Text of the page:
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The Great Commission, in Christian tradition, is the instruction of the resurrected Jesus Christ to his disciples, that they spread his teachings to all the nations of the world. It is the part of theology emphasizing mission work, evangelism, and baptism. It has been a primary basis for missionary activity. Some Christian denominations believe that the Great Commission and other prophecy was fulfilled in the apostolic age (see Preterism).
The most famous version of the Great Commission is in Matthew 28:16-20, where on a mountain in Galilee Jesus calls on his followers to baptize all nations in the name of the Father, Son, and Holy Spirit. Matthew also records an earlier lesser commission in Matthew 10:5-42, directed only to the children of Israel, undertaken during Jesus' mortal life. In Luke, Jesus says that all people will be called to repentance and tells his disciples to wait in Jerusalem until they become invested with power, which happened at Pentecost in the Book of Acts. Luke also has Jesus dispatching disciples during his ministry, sending them to all the nations and giving them power over demons. In John, Jesus promises to bestow the Paraclete on the disciples, which perhaps is what happens in John 20:21-23. The Great Commission in the traditional ending of Mark is thought to be a second-century summary based on Matthew and Luke.
New Testament accountsEdit
Some version of the great commission appears in the Gospels of Matthew, Mark, Luke, John, and in the Book of Acts, which is the second part of Luke-Acts. Details vary from book to book, see Gospel harmony for the attempts to harmonize them. In Matthew, Jesus directs the disciples to baptize people of all nations in the name of the Father, Son, and Holy Spirit, similar to the Trinitarian formula of God the Father, God the Son, and God the Holy Spirit. In Luke, Jesus tells the disciples to preach repentance and forgiveness, and promises that they will have divine power. In John, Jesus says the disciples will have the Holy Spirit and the authority to forgive sins and to withhold forgiveness. In Acts, Jesus promises the disciples that the Holy Spirit will inspire them. According to misinformed critics, in Mark Jesus never speaks with his disciples after his resurrection. They mistakenly think the original Gospel of Mark ends at verse Mark 16:8 with the women leaving the tomb. See also Mark 16.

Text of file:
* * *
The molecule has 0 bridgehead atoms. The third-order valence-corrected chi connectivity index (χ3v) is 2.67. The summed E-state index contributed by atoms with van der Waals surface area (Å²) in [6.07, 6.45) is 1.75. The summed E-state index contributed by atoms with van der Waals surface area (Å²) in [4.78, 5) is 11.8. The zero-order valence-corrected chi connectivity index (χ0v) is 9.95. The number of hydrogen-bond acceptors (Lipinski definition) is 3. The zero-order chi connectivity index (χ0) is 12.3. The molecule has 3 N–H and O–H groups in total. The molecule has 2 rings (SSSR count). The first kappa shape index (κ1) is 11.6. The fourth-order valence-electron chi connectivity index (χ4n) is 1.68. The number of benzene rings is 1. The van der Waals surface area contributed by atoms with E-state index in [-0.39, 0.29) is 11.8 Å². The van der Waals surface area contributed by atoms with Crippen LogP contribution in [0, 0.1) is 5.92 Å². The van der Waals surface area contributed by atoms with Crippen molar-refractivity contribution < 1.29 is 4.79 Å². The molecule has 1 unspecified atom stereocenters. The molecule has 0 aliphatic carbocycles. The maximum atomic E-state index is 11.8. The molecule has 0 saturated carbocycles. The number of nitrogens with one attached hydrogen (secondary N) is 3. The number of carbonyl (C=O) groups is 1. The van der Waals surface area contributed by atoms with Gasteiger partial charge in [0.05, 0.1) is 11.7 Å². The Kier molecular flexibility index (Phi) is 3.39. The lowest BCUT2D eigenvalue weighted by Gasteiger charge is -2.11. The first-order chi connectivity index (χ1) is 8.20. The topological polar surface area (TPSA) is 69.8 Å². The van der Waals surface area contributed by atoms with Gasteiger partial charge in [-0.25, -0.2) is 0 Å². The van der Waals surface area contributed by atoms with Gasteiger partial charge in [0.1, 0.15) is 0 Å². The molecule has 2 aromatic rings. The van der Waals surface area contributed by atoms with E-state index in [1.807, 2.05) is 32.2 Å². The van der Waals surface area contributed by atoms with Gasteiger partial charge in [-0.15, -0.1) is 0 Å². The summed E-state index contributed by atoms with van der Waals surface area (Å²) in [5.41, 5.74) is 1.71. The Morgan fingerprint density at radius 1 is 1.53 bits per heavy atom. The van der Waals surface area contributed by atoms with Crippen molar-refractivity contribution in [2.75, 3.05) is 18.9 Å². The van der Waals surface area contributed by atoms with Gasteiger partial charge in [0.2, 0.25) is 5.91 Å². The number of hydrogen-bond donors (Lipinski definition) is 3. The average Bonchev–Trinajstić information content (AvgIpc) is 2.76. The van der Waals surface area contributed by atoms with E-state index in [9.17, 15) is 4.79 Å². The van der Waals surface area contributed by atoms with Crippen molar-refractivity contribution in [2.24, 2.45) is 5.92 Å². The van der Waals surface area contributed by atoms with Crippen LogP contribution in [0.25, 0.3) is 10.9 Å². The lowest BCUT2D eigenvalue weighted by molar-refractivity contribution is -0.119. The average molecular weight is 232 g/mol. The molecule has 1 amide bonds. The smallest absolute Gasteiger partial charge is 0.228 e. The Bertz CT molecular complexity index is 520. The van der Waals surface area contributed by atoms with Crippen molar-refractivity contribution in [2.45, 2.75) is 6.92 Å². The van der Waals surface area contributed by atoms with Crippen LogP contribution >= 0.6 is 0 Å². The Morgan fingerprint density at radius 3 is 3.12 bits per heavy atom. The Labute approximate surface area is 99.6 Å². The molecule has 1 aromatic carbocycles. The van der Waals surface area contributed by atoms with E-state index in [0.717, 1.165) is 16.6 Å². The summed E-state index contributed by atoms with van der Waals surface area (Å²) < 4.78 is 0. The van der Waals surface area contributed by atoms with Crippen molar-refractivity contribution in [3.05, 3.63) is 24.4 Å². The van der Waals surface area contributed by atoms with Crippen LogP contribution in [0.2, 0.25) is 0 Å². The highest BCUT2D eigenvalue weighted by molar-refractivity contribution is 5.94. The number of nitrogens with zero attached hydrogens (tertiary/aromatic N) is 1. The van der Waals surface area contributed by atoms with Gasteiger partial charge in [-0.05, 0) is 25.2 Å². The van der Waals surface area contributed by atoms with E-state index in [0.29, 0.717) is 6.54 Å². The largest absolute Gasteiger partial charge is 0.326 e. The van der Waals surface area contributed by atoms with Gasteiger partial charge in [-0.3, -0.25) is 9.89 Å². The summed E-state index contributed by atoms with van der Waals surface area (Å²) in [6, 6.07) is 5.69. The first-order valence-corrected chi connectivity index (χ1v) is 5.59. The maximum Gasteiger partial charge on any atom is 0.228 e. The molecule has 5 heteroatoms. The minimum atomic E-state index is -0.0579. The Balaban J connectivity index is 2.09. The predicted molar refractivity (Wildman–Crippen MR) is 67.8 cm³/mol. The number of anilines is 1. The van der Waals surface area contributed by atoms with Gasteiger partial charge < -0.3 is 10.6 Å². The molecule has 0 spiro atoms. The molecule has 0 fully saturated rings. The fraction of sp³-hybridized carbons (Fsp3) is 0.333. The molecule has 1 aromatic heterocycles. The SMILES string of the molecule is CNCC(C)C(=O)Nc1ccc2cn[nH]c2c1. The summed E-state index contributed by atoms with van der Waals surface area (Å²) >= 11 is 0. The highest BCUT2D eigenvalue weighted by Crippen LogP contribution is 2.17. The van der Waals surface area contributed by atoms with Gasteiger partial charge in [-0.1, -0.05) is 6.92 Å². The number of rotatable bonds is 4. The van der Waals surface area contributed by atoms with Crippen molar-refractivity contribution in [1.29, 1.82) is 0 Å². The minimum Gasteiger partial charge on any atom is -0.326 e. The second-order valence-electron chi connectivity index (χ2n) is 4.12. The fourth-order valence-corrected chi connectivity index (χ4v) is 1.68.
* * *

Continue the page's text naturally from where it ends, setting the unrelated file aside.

Mostly, Matthew and Luke follow Mark and are similar to each other. The infancy narratives and resurrection appearances, however, vary between Matthew and Luke.
The most familiar version of the Great Commission is depicted in Matthew 28:16-20:
- (16) Then the eleven disciples went away into Galilee, into a mountain where Jesus had appointed them. (17) And when they saw him, they worshiped him: but some doubted. (18) And Jesus came and spoke unto them, saying, All power is given unto me in heaven and in earth. (19) Go ye therefore, and teach all nations, baptizing them in the name of the Father, and of the Son, and of the Holy Ghost: (20) Teaching them to observe all things whatsoever I have commanded you: and, lo, I am with you always, even unto the end of the world. Amen.
The commission from Jesus has been interpreted by evangelical Christians as meaning that his followers have the duty to go, teach, and baptize. Although the command was initially given directly only to Christ's Eleven Apostles, evangelical theology has typically interpreted the commission as a directive to all Christians of every time and place, particularly because it seems to be a restatement or moving forward of the last part of God's covenant with Abraham in Genesis 12:3.
Commentators often contrast the Great Commission with the earlier Limited Commission of Matthew 10:5-42, in which they were to restrict their mission to their fellow Jews, to whom Jesus referred to as "the lost sheep of the house of Israel" (Matthew 15:24).
Textual critics note that the portion of Mark 16 which records the commission is not found in two of the oldest Greek manuscripts of the New Testament, the Codex Vaticanus Graecus 1209 and the Codex Sinaiticus.
Some (see also Preterism) believe that the Great Commission was already fulfilled based on the statements "And they went out and preached everywhere," (Mark 16:20), "the gospel that you have heard, which was proclaimed in all creation under heaven," (Colossians 1:23), and "Now to Him who is able to establish you according to my gospel and the preaching of Jesus Christ, according to the revelation of the mystery which has been kept secret for long ages past, but now is manifested, and by the Scriptures of the prophets, according to the commandment of the eternal God, has been made known to all the nations," (Romans 16:25-26).
|“||R. Emden (), in a remarkable apology for Christianity contained in his appendix to "Seder 'Olam" (pp. 32b-34b, Hamburg, 1752), gives it as his opinion that the original intention of Jesus, and especially of Paul, was to convert only the Gentiles to the seven moral laws of Noah and to let the Jews follow the Mosaic law — which explains the apparent contradictions in the New Testament regarding the laws of Moses and the Sabbath.||”|
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